FT. WORTH, Texas --ITT Industries and the Water Environment Federation(WEF), have nominated Brett De Poister, a high school student in Reading, Pa., as this year's U.S. finalist for the Intemational Stockholm Junior Water Prize, the world's most prestigious water science prize for youth. Nominated at the Intel International Science and Engineering Fair (ISEF), De Poister will represent the United States as he competes for the international prize awarded by the Crown Princess Victoria of Sweden in August at the Stockholm Water Symposium.
Sponsored nationally by ITT Industries and WEF, and globally by ITT Industries, the international Stockholm Junior Water Prize was established to engage and support the interest of young people in water environment issues at the regional, national, and international levels. The Prize, now in its fourth year, is awarded annually to high school students who have contributed to water conservation and improvement through outstanding research. For the U.S. nomination, student submissions were judged by water experts from the WEF, based on creative ability, scientific procedure, subject knowledge, and presentation.
"ITT Industries, with the WEF, is honored to be sending Brett to Stockholm to represent the United States," said Travis Engen, Chairman, Chief Executive and President of ITT Industries, "It's an outstanding opportunity for him to gain exposure in the writer science community of professionals, while providing excellent research on existing water ecology issues."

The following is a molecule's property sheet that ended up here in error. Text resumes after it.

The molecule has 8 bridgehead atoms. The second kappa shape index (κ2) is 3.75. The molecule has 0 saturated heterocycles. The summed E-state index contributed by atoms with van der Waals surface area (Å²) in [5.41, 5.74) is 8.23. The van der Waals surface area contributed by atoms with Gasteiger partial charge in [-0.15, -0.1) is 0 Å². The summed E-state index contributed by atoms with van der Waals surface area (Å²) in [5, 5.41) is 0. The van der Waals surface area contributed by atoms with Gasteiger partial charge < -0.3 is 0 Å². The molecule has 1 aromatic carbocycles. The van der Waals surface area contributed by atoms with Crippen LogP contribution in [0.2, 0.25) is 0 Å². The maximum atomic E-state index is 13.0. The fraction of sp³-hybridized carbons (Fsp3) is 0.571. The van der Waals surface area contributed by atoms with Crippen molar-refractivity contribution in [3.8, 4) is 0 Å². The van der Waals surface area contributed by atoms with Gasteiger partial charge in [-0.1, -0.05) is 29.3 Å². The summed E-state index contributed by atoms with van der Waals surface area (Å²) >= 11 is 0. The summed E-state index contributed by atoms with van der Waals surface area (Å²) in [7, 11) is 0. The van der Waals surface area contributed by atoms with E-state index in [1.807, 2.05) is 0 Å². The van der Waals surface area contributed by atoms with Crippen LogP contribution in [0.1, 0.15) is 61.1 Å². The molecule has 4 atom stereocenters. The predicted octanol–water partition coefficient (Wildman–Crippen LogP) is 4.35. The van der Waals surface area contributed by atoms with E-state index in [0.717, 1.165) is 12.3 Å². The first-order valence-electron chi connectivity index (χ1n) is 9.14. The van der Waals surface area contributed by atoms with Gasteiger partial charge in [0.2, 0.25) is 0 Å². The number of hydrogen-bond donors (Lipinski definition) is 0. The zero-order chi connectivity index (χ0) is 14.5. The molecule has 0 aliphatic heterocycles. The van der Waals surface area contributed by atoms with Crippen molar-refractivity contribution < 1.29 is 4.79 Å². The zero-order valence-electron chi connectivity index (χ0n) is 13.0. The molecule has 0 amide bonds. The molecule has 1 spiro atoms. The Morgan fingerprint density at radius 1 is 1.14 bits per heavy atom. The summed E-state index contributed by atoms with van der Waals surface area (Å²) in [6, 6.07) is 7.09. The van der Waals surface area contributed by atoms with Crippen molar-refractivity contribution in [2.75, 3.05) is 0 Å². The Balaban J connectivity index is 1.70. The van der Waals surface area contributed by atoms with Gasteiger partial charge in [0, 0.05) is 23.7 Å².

De Poister's research consisted of fieldwork, lab tests, and analysis to determine the effects of common pesticides and toxins on frog embryos found in the world' s water environment. Specifically, he studied the effects of zinc, an element commonly found in water located near battery plants (Brett lives near such a plant), and Diazinon, a common pesticide used by farmers and gardeners to kill leaf-eating insects. Brett decided to use frog embryos as his subject due to the baffling concern in the science world surrounding the decrease in amphibian populations. He concluded that both pollutants caused problems during the early stages of development and that abnormalities worsened as the subject's further developed.
"It is very exciting to see a young person like Brett speak so knowledgeably and express such dedication for the environment," said Dr. Charles Sorber, president of the University of Texas of the Permian Basin and former president of the Water Environment Federation. "The judges and I believe Brett's project will do very well in Stockholm. His research addresses an issue decreasing amphibian populations that is extremely important in the United States and around the globe."
Honorable mentions were awarded to Ms. Linda Arnade of Stone Junior High School, Melbourne, Fla.; Ms. Janette Burba of Plumstead Christian School, Plumstead, Pa.; Ms. Morgan Dusch of Paoli High School, Paoli, Ind.; Ms. Sirisha Kalicheti of Chantilly High School, Chantilly. Va.; and, Ms. Christina Salazar of Keystone School, San Antonio, Texas.
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